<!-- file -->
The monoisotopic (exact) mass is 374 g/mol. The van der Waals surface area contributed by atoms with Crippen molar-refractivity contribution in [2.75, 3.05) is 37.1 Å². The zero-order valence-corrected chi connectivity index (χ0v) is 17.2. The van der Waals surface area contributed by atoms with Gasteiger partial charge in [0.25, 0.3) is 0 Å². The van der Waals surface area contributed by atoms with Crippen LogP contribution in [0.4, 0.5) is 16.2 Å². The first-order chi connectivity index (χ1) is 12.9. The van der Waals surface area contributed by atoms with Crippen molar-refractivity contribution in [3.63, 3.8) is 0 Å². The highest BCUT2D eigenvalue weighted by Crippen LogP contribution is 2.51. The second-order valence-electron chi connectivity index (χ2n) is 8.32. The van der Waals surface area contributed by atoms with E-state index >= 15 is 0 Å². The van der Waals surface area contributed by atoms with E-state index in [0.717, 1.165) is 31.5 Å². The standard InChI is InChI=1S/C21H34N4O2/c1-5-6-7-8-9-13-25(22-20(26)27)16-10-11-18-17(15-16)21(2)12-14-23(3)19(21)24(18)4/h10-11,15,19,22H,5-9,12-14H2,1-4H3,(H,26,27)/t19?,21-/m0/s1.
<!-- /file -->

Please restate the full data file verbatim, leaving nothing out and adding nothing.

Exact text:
The monoisotopic (exact) mass is 374 g/mol. The van der Waals surface area contributed by atoms with Crippen molar-refractivity contribution in [2.75, 3.05) is 37.1 Å². The zero-order valence-corrected chi connectivity index (χ0v) is 17.2. The van der Waals surface area contributed by atoms with Gasteiger partial charge in [0.25, 0.3) is 0 Å². The van der Waals surface area contributed by atoms with Crippen LogP contribution in [0.4, 0.5) is 16.2 Å². The first-order chi connectivity index (χ1) is 12.9. The van der Waals surface area contributed by atoms with Crippen molar-refractivity contribution in [3.63, 3.8) is 0 Å². The highest BCUT2D eigenvalue weighted by Crippen LogP contribution is 2.51. The second-order valence-electron chi connectivity index (χ2n) is 8.32. The van der Waals surface area contributed by atoms with E-state index >= 15 is 0 Å². The van der Waals surface area contributed by atoms with E-state index in [0.717, 1.165) is 31.5 Å². The standard InChI is InChI=1S/C21H34N4O2/c1-5-6-7-8-9-13-25(22-20(26)27)16-10-11-18-17(15-16)21(2)12-14-23(3)19(21)24(18)4/h10-11,15,19,22H,5-9,12-14H2,1-4H3,(H,26,27)/t19?,21-/m0/s1.